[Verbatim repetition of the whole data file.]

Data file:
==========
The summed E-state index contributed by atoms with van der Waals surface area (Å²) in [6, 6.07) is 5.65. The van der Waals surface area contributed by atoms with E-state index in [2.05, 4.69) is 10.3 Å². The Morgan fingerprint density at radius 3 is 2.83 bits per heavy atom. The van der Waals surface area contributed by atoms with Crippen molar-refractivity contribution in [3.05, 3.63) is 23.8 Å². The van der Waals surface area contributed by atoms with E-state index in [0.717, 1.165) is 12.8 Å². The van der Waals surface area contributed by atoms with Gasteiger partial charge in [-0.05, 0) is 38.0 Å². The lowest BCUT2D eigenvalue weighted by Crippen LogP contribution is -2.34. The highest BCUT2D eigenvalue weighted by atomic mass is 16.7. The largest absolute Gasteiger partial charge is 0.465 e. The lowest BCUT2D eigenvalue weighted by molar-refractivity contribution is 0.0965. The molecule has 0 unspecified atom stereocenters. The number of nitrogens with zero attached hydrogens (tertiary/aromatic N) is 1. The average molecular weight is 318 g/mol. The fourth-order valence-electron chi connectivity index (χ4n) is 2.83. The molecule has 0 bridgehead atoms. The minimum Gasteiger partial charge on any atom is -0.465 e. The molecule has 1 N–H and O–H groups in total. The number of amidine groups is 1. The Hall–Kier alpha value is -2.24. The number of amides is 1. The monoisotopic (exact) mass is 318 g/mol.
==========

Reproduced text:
The summed E-state index contributed by atoms with van der Waals surface area (Å²) in [6, 6.07) is 5.65. The van der Waals surface area contributed by atoms with E-state index in [2.05, 4.69) is 10.3 Å². The Morgan fingerprint density at radius 3 is 2.83 bits per heavy atom. The van der Waals surface area contributed by atoms with Crippen molar-refractivity contribution in [3.05, 3.63) is 23.8 Å². The van der Waals surface area contributed by atoms with E-state index in [0.717, 1.165) is 12.8 Å². The van der Waals surface area contributed by atoms with Gasteiger partial charge in [-0.05, 0) is 38.0 Å². The lowest BCUT2D eigenvalue weighted by Crippen LogP contribution is -2.34. The highest BCUT2D eigenvalue weighted by atomic mass is 16.7. The largest absolute Gasteiger partial charge is 0.465 e. The lowest BCUT2D eigenvalue weighted by molar-refractivity contribution is 0.0965. The molecule has 0 unspecified atom stereocenters. The number of nitrogens with zero attached hydrogens (tertiary/aromatic N) is 1. The average molecular weight is 318 g/mol. The fourth-order valence-electron chi connectivity index (χ4n) is 2.83. The molecule has 0 bridgehead atoms. The minimum Gasteiger partial charge on any atom is -0.465 e. The molecule has 1 N–H and O–H groups in total. The number of amidine groups is 1. The Hall–Kier alpha value is -2.24. The number of amides is 1. The monoisotopic (exact) mass is 318 g/mol.